Franziska Hoerbst is a Computational System Biology PhD student in Richard Morris lab.
In PLAMORF, a collaboration between the research groups of Julia Kehr (University of Hamburg, Germany), Friedrich Kragler (Max Planck Institute for Molecular Physiology, Golm, Germany) and Richard Morris, Franziska focusses on the physicochemical properties of mRNAs and their influence on travelling.
We asked her how and why mRNA travel?
“In the human body, the vascular system permits blood and lymph fluid to circulate between the feet, brain, hands, heart and lungs.
The body’s vascular system is responsible for distributing oxygen, nutrients, immune cells, hormones and, therefore, transporting energy, building blocks and signals.
In addition, we have a second communication platform; the nervous system communicating high speed information from head to toe.
But how are energy and information transported in plants, where no heart pumps blood and no brain organises what’s going on?
Vascular plants also have a transport system carrying fluid through the organism. This pipe network connects roots, stem, leaves and flowers to transport water and nutrients.
Much like the arteries and veins in our bodies, these plants have xylem and phloem.
In xylem-pipes, water and minerals taken up from the soil, are transported from root to shoot.
In their phloem counterparts, sugars – which have been produced during photosynthesis – are transported to wherever they’re needed in the plant.
Biology would not be biology, however, without this system having additional levels of complexity… Contrary to prior belief, you can find far more molecules floating around in the phloem than just sugars and water.
If you take a closer look at the phloem sap, you’ll find proteins and phytohormones travelling around in there. And: RNA. More precisely: mRNAs.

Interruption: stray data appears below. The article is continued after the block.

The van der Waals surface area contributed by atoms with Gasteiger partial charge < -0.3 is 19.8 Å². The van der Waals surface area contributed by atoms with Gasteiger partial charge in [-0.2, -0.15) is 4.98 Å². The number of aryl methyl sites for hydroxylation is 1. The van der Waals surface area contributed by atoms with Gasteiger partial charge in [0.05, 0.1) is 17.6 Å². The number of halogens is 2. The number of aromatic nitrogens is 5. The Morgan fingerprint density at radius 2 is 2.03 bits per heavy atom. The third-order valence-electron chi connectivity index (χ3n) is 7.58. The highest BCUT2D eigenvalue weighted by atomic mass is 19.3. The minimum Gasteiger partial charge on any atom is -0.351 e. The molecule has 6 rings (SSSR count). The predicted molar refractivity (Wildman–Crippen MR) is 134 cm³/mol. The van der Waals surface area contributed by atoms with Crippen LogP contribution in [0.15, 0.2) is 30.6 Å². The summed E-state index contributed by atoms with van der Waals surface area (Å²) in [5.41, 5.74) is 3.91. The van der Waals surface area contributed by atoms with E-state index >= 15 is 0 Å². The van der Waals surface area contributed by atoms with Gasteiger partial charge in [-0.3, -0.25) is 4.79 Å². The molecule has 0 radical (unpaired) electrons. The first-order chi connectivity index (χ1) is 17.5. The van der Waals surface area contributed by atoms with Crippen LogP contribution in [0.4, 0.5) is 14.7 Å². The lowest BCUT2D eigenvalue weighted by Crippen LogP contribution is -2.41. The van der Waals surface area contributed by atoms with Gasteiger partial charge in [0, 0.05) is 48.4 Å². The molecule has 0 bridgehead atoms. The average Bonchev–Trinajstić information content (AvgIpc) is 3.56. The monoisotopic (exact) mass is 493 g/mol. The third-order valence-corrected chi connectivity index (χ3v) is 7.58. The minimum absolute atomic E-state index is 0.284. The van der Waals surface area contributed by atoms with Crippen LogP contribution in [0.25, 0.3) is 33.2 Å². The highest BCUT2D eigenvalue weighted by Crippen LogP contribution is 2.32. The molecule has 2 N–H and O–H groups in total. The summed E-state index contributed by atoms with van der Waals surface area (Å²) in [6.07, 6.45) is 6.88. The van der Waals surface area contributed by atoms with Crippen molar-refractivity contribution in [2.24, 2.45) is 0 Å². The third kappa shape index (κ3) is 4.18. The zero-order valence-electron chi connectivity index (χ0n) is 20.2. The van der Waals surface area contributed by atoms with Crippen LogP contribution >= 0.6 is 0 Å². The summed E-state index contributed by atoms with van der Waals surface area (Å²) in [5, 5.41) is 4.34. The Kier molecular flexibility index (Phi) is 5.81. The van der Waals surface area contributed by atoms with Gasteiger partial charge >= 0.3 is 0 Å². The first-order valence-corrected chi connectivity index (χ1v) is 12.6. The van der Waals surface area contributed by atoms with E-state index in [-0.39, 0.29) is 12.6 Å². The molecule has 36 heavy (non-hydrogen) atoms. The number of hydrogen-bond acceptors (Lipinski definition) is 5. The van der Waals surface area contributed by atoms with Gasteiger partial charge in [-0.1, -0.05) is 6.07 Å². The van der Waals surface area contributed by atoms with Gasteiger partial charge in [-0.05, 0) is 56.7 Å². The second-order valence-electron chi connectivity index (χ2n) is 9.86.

This might not surprise you at the first glance. RNA is a biomolecule, why shouldn’t it hang out in phloem?
Let’s take a step back and think about the purpose of mRNA.
In the central dogma of molecular biology, the roles of biological macromolecules storing information are split in the following way:
- DNA is THE LIBRARY. It’s a mass storage in the nucleus and saves the information regarding how to build proteins
- RNA is THE CONSTRUCTION MANUAL. Through transcription of small parts of the DNA, like copying a page of a book, you get the recipes for proteins. These can be carried to the sites of protein construction
- Proteins are THE MACHINES. By linking amino acid to amino acid to amino acid to amino acid you can form a chain of different types of them, building a protein. These macromolecules can be huge and act like molecular machines performing diverse tasks needed in a cell
Coming back to phloem, through which these building instructions and machines have been observed to travel. Why are they doing so? Shouldn’t they stay in the cell and carry out the task they are made for?
Thanks to the massive amount of progress in the field of molecular biology we are now able to read these RNA ‘instruction manuals’. We now know which copied pages of the library are floating around in phloem.
Unfortunately, however, the RNAs don’t have a big flashing sign giving information about their sender, mission or destination, which raises many questions.
Which macromolecules are travelling? What makes a molecule travel? Is there something written in the instruction manual that says: ‘Please, give me a ride to the doors of the cell, I want to take a day trip through phloem…’?
In addition to mRNAs, proteins and other kinds of RNAs (siRNAs, miRNAs, tRNAs) have been observed in phloem.
It has been shown that proteins and small RNAs (not including mRNAs) transmit signals in plants. So, why are mRNAs travelling then?
Maybe mRNAs form a secret code saying things like: ‘Spreading the word: spring begins’ or ‘Nutrient deficiency in roots, please send help’. This would be analogous to hormones in humans, or the signals conveyed by proteins.
While this idea involves a selection for exiting a cell, it’s also possible that mRNAs just leak out of cells, without any hidden messages.
To sum up, macromolecular travelling is still some kind of a mystery. And if there is something strange … Who you gonna call? PLAMORF consortium.
The consortium is formed to unite experts in the field of cell biology and cellular transport in order to understand the travelling processes of macromolecular biomolecules.
Long-distance signalling is an exciting field in plant molecular biology with the potential to contribute valuable knowledge to face upcoming challenges related to feeding the world.
PLAMORF’s vision is to ask all these questions from the point of a biochemist and a structural biologist (Group Kehr), a plant physiologist (Group Kragler) and a computational scientist (Group Morris) and combine all views to an encompassing picture of the mystery behind the molecule movements.